For the first two hours of the bulk fermentation, I like to fold the dough every 30 minutes, then move to folds every hour for the remainder of the time. For this loaf in my generally 75°F house, I can normally get through the bulk in four to six hours, though closer to the longer end. If you didn’t add all the currants earlier, you can work them over the course of the first two turns. For the entirety of the bulk, I like to use the coil fold; it stretches the dough nicely without being too aggressive.
For the coil fold, wet your hand and loose the dough from the bowl. Rewet both your hands and pull the dough up from the center of the bowl with your middle fingers, letting it fold over onto itself in the bowl. Repeat this until the dough has completely coiled up. Rotate the bowl 90° and repeat the entire process.
Overall, we are looking for about 50% to 60% total rise during bulk fermentation.
Initial Shaping and Bench Rest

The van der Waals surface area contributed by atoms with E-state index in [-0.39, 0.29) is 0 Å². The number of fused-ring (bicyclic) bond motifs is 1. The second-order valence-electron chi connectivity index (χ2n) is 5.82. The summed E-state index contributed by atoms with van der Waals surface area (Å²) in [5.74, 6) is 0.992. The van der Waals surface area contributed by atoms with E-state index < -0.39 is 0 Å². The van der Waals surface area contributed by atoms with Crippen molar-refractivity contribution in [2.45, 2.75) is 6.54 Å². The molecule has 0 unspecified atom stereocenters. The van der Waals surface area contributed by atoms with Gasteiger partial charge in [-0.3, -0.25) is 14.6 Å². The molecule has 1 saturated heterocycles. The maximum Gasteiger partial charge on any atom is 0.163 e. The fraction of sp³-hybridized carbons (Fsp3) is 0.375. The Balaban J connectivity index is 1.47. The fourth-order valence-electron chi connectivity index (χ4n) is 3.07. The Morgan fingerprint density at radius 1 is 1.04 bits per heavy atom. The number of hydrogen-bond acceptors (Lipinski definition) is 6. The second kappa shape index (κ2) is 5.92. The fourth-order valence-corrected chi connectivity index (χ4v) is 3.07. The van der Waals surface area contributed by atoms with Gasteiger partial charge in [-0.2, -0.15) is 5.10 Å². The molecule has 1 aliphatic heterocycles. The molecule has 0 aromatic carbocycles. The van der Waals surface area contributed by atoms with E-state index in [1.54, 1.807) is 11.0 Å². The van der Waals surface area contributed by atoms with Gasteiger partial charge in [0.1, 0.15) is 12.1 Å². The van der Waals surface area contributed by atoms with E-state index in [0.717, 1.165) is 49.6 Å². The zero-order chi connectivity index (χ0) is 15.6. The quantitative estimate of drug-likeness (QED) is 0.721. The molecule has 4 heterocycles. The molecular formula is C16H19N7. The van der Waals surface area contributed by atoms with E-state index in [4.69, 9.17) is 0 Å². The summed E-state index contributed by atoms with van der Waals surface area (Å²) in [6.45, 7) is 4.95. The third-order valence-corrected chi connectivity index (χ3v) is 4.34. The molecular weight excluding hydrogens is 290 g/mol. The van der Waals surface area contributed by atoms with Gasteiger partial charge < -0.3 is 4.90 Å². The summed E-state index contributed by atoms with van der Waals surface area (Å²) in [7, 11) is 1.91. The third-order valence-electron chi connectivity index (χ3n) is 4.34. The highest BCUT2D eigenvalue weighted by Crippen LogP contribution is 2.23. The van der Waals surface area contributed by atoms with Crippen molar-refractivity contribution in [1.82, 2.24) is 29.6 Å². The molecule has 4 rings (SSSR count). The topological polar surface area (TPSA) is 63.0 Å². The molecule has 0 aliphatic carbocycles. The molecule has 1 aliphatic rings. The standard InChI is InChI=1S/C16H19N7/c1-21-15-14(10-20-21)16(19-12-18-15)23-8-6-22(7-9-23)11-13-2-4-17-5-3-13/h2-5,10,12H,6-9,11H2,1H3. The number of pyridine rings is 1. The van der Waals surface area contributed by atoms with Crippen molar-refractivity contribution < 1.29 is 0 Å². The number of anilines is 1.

After the dough has sufficiently risen in the bulk, with a wetted hand unstick the dough from the bowl and dump it out onto a floured work surface. With a bench knife, fold the dough in half and pinch the seam. (The dough should completely floured on all exposed surfaces now.) With the bench knife, shape the dough into a ball by working it around the board. Let rest for 30 minutes or so.
Before shaping, flour your banneton (or whatever receptacle you prefer) for the dough’s final rest. I use a mix of AP/bread and rice flour, but semolina works just as well. You’ve shaped a loaf before. You know what to do. Depending on what shape you’d like your final loaf to take—circular boule or longer, more oblong batard—the final shaping will vary. The package fold is always nice for a boule. For a batard, I like the fold shown above (and somewhat mesmerizingly here). If that seems a bit extra, the trifold roll-up (seen here) is also quite nice. What we are looking for is good tension in the loaf. With the loaf shaped, place it gently in your banneton and cover with a proofing bag or towel; proofing bags will keep the dough from developing a crust for longer proofing times.